For those who are going to go it alone I’ve created a self-help system – The Invent + Patent System™ – which has helped many thousands of inventors create provisional patent applications. Even if you wind up deciding to hire a patent attorney using this system can and will help you create a much more detailed disclosure of your invention, and get you to think about things you undoubtedly never would have thought about otherwise. If you are going to go it alone I strongly recommend you consider using it, but frankly any inventor could benefit from using the system. I also recommend you do as much reading on IPWatchdog.com as possible, focusing on those articles that relate to completely describing your invention in a patent application. Specifically, at a minimum I recommend the following articles:

Each of these articles mentions and links to other articles, so please read as much as you can. If you are brand new to the subject you might find it most easy to start with Invention to Patent 101 – Everything You Need to Know to Get Started, which is a tutorial broken down into discrete reading assignments that start with the basics and get more and more complex as your knowledge progresses.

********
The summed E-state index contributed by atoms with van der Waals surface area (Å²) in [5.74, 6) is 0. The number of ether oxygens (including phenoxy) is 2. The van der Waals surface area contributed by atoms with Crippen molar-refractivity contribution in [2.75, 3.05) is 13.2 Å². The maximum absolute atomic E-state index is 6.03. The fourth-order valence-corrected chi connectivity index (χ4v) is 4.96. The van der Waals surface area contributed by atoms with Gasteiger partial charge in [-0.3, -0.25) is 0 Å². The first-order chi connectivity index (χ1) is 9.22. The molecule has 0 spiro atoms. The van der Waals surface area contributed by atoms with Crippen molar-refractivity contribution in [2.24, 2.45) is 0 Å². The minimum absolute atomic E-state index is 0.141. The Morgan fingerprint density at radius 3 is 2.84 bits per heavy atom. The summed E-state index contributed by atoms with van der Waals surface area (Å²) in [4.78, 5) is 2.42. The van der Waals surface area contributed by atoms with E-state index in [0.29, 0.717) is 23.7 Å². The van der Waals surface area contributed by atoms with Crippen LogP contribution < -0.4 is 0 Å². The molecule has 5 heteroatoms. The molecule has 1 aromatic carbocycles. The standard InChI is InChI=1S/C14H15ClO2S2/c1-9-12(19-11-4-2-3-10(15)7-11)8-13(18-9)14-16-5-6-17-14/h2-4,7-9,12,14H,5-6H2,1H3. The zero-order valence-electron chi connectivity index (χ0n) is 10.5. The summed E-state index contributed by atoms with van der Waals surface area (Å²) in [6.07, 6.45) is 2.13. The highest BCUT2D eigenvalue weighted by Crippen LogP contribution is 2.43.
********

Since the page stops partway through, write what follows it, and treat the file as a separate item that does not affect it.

Best of luck, and happy inventing!

Before you decide to embark on the path of preparing your own patent application, even a provisional patent application, there are a few questions about your invention you really need to consider. Ultimately, whether you decide to go it alone and do-it-yourself or you hire a patent professional, having this information at the ready will greatly facilitate the process.

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ByCarolyn Keane

South Florida Regional Business & Finance Conference

 

Join us and Get Discovered! Who knows, you may meet someone to fund your idea as well! You won’t want to miss this great event!

Join our panels made up of South Florida’s political candidates, business resource providers, editors & producers of local media, inventors, prime contractors, gov & corp procurement specialists & funders who will answer your questions on: marketing, funding, getting your inventory/product made, on shelves, getting your business certified and leveraging government contracts.

Click here to register

South Florida